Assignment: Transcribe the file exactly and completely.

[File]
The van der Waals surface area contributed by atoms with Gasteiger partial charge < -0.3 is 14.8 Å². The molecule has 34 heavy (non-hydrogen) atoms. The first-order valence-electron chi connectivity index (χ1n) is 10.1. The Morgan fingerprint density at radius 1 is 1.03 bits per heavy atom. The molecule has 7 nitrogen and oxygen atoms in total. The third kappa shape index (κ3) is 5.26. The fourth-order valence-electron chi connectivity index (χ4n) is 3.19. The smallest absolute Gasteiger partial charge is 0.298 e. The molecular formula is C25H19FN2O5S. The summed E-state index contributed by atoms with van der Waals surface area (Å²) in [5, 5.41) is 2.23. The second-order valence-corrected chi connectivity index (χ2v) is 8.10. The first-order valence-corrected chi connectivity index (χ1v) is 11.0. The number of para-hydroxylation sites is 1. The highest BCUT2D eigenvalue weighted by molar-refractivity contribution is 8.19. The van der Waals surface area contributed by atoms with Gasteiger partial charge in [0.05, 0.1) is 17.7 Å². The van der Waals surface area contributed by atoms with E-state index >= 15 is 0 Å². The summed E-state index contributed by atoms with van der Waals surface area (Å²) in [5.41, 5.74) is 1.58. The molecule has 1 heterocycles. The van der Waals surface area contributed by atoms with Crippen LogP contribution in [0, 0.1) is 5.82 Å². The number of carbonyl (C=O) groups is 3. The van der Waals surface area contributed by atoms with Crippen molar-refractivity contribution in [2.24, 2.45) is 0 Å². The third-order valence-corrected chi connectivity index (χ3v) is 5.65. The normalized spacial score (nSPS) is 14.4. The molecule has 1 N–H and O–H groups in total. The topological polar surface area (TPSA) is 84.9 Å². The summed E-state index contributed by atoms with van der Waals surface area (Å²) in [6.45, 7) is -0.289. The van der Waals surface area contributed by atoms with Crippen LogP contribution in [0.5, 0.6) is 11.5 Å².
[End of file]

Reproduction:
The van der Waals surface area contributed by atoms with Gasteiger partial charge < -0.3 is 14.8 Å². The molecule has 34 heavy (non-hydrogen) atoms. The first-order valence-electron chi connectivity index (χ1n) is 10.1. The Morgan fingerprint density at radius 1 is 1.03 bits per heavy atom. The molecule has 7 nitrogen and oxygen atoms in total. The third kappa shape index (κ3) is 5.26. The fourth-order valence-electron chi connectivity index (χ4n) is 3.19. The smallest absolute Gasteiger partial charge is 0.298 e. The molecular formula is C25H19FN2O5S. The summed E-state index contributed by atoms with van der Waals surface area (Å²) in [5, 5.41) is 2.23. The second-order valence-corrected chi connectivity index (χ2v) is 8.10. The first-order valence-corrected chi connectivity index (χ1v) is 11.0. The number of para-hydroxylation sites is 1. The highest BCUT2D eigenvalue weighted by molar-refractivity contribution is 8.19. The van der Waals surface area contributed by atoms with Gasteiger partial charge in [0.05, 0.1) is 17.7 Å². The van der Waals surface area contributed by atoms with E-state index >= 15 is 0 Å². The summed E-state index contributed by atoms with van der Waals surface area (Å²) in [5.41, 5.74) is 1.58. The molecule has 1 heterocycles. The van der Waals surface area contributed by atoms with Crippen LogP contribution in [0, 0.1) is 5.82 Å². The number of carbonyl (C=O) groups is 3. The van der Waals surface area contributed by atoms with Crippen molar-refractivity contribution in [2.24, 2.45) is 0 Å². The third-order valence-corrected chi connectivity index (χ3v) is 5.65. The normalized spacial score (nSPS) is 14.4. The molecule has 1 N–H and O–H groups in total. The topological polar surface area (TPSA) is 84.9 Å². The summed E-state index contributed by atoms with van der Waals surface area (Å²) in [6.45, 7) is -0.289. The van der Waals surface area contributed by atoms with Crippen LogP contribution in [0.5, 0.6) is 11.5 Å².